This vinegar alone is a reason to seek out your nearest Filipino and force them to hand over their stash. It is the superhero of vinegars. It kicks the ass of every other vinegar you have in your cabinet and then is called to City Hall by the Mayor, to be awarded the key to the city, putting all the other normal vinegars to shame.

You will thank me for this information later, when you have tried it. 

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I was disappointed that I couldn't offer some Filipino beer to go along with dinner. For something like lumpia, it's the perfect accompaniment. But there's only one beer made or served in the Philippines - San Miguel. And I mean, unless you're in a fancy hotel someplace where a lot of tourists hit, that's the only beer that's available. If you're lucky, the restaurant might have both the standard San Miguel pilsen and their slightly darker San Miguel 'Red Horse' label. But the nearest six pack of San Miguel to our town is more than 150 miles away, someplace near New York. So we settled with some pretty good Mexican lager or white wine as substitute offerings.

For the soup, we started pushing the boundaries a little. This is sinagang na isda - a tamarind based soup with salmon, mustard greens, daikon radish, onion and tomatoes.  The broth is light, clear and fragrant.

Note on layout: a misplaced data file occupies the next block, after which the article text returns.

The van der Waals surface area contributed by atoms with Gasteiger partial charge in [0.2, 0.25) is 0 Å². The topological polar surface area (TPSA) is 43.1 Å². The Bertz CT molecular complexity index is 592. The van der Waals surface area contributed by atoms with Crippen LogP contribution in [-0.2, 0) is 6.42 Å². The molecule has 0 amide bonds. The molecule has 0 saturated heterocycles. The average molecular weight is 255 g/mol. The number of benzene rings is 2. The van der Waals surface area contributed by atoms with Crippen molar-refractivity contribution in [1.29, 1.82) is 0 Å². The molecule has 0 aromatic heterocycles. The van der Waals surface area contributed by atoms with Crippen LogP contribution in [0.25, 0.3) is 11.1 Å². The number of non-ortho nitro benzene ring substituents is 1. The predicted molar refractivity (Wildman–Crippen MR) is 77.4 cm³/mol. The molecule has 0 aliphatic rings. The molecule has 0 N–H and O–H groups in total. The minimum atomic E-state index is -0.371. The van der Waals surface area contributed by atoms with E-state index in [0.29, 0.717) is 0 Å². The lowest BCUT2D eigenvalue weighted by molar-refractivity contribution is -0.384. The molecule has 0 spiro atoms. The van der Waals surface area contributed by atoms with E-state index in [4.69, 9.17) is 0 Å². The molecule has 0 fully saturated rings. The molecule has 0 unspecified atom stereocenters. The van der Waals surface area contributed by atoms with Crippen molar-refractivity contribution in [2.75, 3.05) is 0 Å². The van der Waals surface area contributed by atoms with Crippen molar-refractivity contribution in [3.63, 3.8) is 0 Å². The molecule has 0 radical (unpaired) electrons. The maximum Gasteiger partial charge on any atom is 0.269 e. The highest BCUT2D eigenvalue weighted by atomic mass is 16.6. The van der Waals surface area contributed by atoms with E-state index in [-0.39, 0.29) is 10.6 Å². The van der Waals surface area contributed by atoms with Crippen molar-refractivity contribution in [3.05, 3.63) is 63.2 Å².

Tamarind is a sweet/sour pod - you can pull out the stringy, sticky innards to make a paste found from Thailand to Mexico. But this dish elevates it somehow - it's at once homey (it's the kind of soup your mother-in-law makes for you when you're not feeling well) and elegant. There are only 5 or 6 ingredients in the soup, but it is complex and to be savored. 

I knew we were doing well when every bowl came back empty. 

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For our main, we plated three separate tastes. Two classics - pork adobo and pancit bihon (the noodles), and a third crab-and-squash dish stewed in coconut milk that is mind blowingly good. 

Adobo (in the middle) is probably the most famous of all the dishes that have made it out of the Philippines. If you've tried one thing, it's probably this. Often made with chicken (though I prefer pork), the meat is braised in a soy sauce & vinegar combination. Sometimes flavored with a little achiote, garlic or other seasoning, it's straight forward and delicious. 

The guinitaang kalabasa stew has a base of squash and coconut milk, with lump crab meat stirred in to heat through. Both of these are served with steamed rice. They're alive with hearty, smoothly tangy flavors.